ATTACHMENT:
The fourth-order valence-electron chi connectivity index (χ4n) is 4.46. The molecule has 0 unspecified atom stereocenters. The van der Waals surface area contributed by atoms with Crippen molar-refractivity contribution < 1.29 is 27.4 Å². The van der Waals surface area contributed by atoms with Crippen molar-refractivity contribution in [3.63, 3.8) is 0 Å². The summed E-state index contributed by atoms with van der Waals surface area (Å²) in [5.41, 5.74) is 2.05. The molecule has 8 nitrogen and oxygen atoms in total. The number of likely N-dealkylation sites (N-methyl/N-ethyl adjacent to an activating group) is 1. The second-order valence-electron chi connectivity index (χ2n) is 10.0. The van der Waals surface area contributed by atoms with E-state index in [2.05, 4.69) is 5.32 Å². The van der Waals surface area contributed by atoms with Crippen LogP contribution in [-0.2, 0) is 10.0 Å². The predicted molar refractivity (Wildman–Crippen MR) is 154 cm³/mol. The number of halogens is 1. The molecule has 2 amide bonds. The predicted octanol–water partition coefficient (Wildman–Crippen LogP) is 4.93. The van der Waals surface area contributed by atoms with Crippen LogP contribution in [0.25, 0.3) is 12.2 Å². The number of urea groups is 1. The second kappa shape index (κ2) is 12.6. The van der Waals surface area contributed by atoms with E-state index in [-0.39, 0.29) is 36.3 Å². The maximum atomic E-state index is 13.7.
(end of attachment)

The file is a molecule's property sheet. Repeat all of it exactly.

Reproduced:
The fourth-order valence-electron chi connectivity index (χ4n) is 4.46. The molecule has 0 unspecified atom stereocenters. The van der Waals surface area contributed by atoms with Crippen molar-refractivity contribution < 1.29 is 27.4 Å². The van der Waals surface area contributed by atoms with Crippen molar-refractivity contribution in [3.63, 3.8) is 0 Å². The summed E-state index contributed by atoms with van der Waals surface area (Å²) in [5.41, 5.74) is 2.05. The molecule has 8 nitrogen and oxygen atoms in total. The number of likely N-dealkylation sites (N-methyl/N-ethyl adjacent to an activating group) is 1. The second-order valence-electron chi connectivity index (χ2n) is 10.0. The van der Waals surface area contributed by atoms with E-state index in [2.05, 4.69) is 5.32 Å². The van der Waals surface area contributed by atoms with Crippen LogP contribution in [-0.2, 0) is 10.0 Å². The predicted molar refractivity (Wildman–Crippen MR) is 154 cm³/mol. The number of halogens is 1. The molecule has 2 amide bonds. The predicted octanol–water partition coefficient (Wildman–Crippen LogP) is 4.93. The van der Waals surface area contributed by atoms with Crippen LogP contribution in [0.25, 0.3) is 12.2 Å². The number of urea groups is 1. The second kappa shape index (κ2) is 12.6. The van der Waals surface area contributed by atoms with E-state index in [-0.39, 0.29) is 36.3 Å². The maximum atomic E-state index is 13.7.